Cellular respiration and photosynthesis are closely related, as they are reciprocal processes. A simple summary of photosynthesis is the creation of carbohydrates through the combination of carbon dioxide and water with energy from the sun, with oxygen as a waste product. Cellular respiration is the use of oxygen to break down carbohydrates into water and carbon dioxide, releasing energy.
Cellular respiration uses sugars, and animals which consume other forms of calories than carbohydrates, proteins and fats must first process them into a usable form. Cellular respiration is not the only way that heterotrophs gain energy from the environment, with both glycolysis and fermentation being independent of oxygen, but it is by far the most efficient.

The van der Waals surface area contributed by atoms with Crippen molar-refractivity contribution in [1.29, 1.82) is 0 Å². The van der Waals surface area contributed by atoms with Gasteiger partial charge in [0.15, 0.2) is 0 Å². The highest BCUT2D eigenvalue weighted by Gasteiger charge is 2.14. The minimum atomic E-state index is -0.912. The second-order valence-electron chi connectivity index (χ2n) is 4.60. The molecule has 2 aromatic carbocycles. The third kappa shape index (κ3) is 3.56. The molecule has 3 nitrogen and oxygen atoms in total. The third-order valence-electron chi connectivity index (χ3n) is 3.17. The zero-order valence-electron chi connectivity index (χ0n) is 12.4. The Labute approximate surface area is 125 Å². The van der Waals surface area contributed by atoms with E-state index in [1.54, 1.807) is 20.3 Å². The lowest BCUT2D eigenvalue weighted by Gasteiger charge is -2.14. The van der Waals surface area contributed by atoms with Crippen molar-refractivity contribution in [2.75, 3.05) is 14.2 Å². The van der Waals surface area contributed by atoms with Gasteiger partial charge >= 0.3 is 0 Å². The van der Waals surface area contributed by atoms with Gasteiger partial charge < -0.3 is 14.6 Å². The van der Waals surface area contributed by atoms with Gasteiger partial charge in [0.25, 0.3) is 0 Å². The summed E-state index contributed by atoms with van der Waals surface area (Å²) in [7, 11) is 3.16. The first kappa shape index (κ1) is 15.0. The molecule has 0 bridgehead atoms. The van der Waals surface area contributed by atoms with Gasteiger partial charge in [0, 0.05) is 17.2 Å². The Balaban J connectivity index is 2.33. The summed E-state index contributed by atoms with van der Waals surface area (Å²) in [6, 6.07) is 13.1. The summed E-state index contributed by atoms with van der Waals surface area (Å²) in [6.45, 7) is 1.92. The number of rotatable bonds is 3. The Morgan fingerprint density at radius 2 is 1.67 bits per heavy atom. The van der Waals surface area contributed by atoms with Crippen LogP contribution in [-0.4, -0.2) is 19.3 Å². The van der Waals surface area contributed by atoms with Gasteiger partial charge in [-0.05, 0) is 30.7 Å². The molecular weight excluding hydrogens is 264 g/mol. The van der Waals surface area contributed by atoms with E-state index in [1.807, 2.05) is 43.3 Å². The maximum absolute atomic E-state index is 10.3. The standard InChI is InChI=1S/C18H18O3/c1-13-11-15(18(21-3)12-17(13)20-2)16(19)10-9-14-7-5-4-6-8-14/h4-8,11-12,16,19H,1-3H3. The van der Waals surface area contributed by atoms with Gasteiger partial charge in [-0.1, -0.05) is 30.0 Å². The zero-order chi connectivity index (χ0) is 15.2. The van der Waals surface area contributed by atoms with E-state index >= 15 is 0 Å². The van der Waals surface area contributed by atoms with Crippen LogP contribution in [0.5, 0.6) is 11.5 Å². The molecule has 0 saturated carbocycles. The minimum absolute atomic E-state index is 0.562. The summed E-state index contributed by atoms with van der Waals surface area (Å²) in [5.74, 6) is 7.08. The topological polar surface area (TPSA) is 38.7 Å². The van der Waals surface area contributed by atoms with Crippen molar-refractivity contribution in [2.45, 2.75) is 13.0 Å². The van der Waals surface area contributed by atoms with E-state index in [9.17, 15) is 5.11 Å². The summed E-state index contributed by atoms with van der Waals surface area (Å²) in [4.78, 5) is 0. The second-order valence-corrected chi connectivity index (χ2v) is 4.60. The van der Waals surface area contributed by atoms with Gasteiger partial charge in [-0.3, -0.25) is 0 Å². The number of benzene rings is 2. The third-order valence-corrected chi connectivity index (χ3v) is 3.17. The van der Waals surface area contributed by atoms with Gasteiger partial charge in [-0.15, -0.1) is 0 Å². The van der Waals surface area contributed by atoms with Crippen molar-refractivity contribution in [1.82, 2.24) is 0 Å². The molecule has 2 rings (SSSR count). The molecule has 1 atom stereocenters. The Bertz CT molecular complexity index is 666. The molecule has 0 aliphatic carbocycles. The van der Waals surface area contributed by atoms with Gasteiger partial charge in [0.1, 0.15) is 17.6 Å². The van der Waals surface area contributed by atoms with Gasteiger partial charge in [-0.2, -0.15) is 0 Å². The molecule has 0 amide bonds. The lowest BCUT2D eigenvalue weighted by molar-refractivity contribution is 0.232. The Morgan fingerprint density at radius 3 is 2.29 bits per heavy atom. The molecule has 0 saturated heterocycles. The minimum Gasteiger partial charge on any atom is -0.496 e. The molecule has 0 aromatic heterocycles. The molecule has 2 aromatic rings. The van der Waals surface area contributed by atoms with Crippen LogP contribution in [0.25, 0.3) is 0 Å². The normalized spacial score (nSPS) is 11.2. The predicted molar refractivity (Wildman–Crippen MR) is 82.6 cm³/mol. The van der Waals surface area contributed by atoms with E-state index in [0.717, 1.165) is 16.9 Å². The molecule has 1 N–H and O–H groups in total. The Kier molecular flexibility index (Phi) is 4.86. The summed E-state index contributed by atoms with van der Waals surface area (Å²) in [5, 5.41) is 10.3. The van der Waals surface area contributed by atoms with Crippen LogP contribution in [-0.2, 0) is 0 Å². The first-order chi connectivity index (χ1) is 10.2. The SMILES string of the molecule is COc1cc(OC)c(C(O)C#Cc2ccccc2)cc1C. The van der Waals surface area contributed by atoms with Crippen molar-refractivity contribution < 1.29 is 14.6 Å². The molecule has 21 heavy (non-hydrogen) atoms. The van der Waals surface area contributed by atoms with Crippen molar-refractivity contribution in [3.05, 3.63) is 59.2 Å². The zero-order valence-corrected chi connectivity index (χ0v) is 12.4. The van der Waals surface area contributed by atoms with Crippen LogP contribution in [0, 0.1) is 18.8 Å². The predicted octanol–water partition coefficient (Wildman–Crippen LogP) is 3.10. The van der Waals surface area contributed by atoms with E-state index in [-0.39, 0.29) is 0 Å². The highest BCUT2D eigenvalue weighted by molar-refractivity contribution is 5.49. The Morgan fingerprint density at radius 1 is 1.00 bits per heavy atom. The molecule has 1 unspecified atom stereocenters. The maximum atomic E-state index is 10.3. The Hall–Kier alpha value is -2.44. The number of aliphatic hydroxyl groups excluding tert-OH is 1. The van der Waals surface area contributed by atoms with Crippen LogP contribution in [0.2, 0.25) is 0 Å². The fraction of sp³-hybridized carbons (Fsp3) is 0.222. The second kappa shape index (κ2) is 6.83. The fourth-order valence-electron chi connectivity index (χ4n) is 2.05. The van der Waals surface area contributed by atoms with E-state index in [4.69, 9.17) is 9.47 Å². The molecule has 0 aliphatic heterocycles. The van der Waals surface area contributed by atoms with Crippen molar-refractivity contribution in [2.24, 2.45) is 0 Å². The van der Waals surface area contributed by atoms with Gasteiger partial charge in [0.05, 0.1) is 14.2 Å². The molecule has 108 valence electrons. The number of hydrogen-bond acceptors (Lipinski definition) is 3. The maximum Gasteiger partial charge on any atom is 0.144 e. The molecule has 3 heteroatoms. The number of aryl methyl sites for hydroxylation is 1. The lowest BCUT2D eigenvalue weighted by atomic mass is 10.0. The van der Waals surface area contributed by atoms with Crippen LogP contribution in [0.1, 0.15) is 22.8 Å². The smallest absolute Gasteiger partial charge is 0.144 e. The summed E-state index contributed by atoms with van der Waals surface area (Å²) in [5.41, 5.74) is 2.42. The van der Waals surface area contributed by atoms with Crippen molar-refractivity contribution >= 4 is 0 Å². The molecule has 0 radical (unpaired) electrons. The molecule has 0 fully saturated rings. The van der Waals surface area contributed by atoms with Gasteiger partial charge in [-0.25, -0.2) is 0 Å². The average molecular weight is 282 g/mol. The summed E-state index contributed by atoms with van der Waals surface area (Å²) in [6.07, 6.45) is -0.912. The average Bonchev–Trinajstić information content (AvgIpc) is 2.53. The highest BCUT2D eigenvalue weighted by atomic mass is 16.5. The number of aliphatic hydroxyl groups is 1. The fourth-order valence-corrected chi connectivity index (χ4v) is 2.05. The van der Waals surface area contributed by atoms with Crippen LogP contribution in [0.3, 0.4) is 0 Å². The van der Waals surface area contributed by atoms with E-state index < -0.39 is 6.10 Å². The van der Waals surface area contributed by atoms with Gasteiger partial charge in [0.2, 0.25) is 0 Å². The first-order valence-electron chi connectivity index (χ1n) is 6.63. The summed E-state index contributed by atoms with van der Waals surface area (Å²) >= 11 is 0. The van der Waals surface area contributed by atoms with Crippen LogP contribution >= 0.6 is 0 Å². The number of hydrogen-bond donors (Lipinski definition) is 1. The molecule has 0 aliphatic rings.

The vast majority of species undergo cellular respiration, with a much smaller number engaging in photosynthesis. Nonetheless, photosynthesis is the main way that energy enters the biosphere, with the only exceptions being specialist organisms in extreme environments, such as deep-sea vents. Even the organisms that engage in photosynthesis, such as plants and algae, must conduct cellular respiration to support their own biological functions, since they cannot power those functions directly from sunlight. In these organisms, a portion of the carbohydrates created during photosynthesis is used in cellular respiration, with the remainder being used to build biological structures.